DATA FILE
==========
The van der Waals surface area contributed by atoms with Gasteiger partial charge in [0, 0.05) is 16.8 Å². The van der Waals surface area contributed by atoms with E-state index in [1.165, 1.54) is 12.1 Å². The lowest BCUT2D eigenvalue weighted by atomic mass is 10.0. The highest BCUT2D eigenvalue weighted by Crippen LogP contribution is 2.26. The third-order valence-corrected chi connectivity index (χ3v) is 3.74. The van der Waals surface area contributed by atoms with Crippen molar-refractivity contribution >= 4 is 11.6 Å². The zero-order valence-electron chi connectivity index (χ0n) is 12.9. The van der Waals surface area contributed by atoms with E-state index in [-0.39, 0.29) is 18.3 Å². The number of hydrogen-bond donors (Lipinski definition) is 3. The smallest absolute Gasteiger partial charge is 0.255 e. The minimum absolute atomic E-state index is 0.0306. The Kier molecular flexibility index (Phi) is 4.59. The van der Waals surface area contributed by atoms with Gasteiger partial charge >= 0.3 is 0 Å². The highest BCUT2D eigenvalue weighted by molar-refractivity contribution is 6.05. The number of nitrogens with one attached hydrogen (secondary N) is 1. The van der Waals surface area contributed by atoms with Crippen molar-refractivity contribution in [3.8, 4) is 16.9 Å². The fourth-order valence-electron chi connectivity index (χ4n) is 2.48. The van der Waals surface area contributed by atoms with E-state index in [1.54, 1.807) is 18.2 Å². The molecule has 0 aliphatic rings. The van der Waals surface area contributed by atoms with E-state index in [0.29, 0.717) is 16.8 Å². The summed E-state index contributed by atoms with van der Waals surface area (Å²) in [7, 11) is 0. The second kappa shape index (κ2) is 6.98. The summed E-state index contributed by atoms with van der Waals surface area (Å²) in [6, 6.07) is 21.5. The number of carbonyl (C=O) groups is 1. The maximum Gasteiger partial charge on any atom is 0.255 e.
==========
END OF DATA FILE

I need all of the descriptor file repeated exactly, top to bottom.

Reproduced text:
The van der Waals surface area contributed by atoms with Gasteiger partial charge in [0, 0.05) is 16.8 Å². The van der Waals surface area contributed by atoms with E-state index in [1.165, 1.54) is 12.1 Å². The lowest BCUT2D eigenvalue weighted by atomic mass is 10.0. The highest BCUT2D eigenvalue weighted by Crippen LogP contribution is 2.26. The third-order valence-corrected chi connectivity index (χ3v) is 3.74. The van der Waals surface area contributed by atoms with Crippen molar-refractivity contribution >= 4 is 11.6 Å². The zero-order valence-electron chi connectivity index (χ0n) is 12.9. The van der Waals surface area contributed by atoms with E-state index in [-0.39, 0.29) is 18.3 Å². The number of hydrogen-bond donors (Lipinski definition) is 3. The smallest absolute Gasteiger partial charge is 0.255 e. The minimum absolute atomic E-state index is 0.0306. The Kier molecular flexibility index (Phi) is 4.59. The van der Waals surface area contributed by atoms with Gasteiger partial charge >= 0.3 is 0 Å². The highest BCUT2D eigenvalue weighted by molar-refractivity contribution is 6.05. The number of nitrogens with one attached hydrogen (secondary N) is 1. The van der Waals surface area contributed by atoms with Crippen molar-refractivity contribution in [3.8, 4) is 16.9 Å². The fourth-order valence-electron chi connectivity index (χ4n) is 2.48. The van der Waals surface area contributed by atoms with E-state index in [1.54, 1.807) is 18.2 Å². The molecule has 0 aliphatic rings. The van der Waals surface area contributed by atoms with E-state index in [0.29, 0.717) is 16.8 Å². The summed E-state index contributed by atoms with van der Waals surface area (Å²) in [7, 11) is 0. The second kappa shape index (κ2) is 6.98. The summed E-state index contributed by atoms with van der Waals surface area (Å²) in [6, 6.07) is 21.5. The number of carbonyl (C=O) groups is 1. The maximum Gasteiger partial charge on any atom is 0.255 e.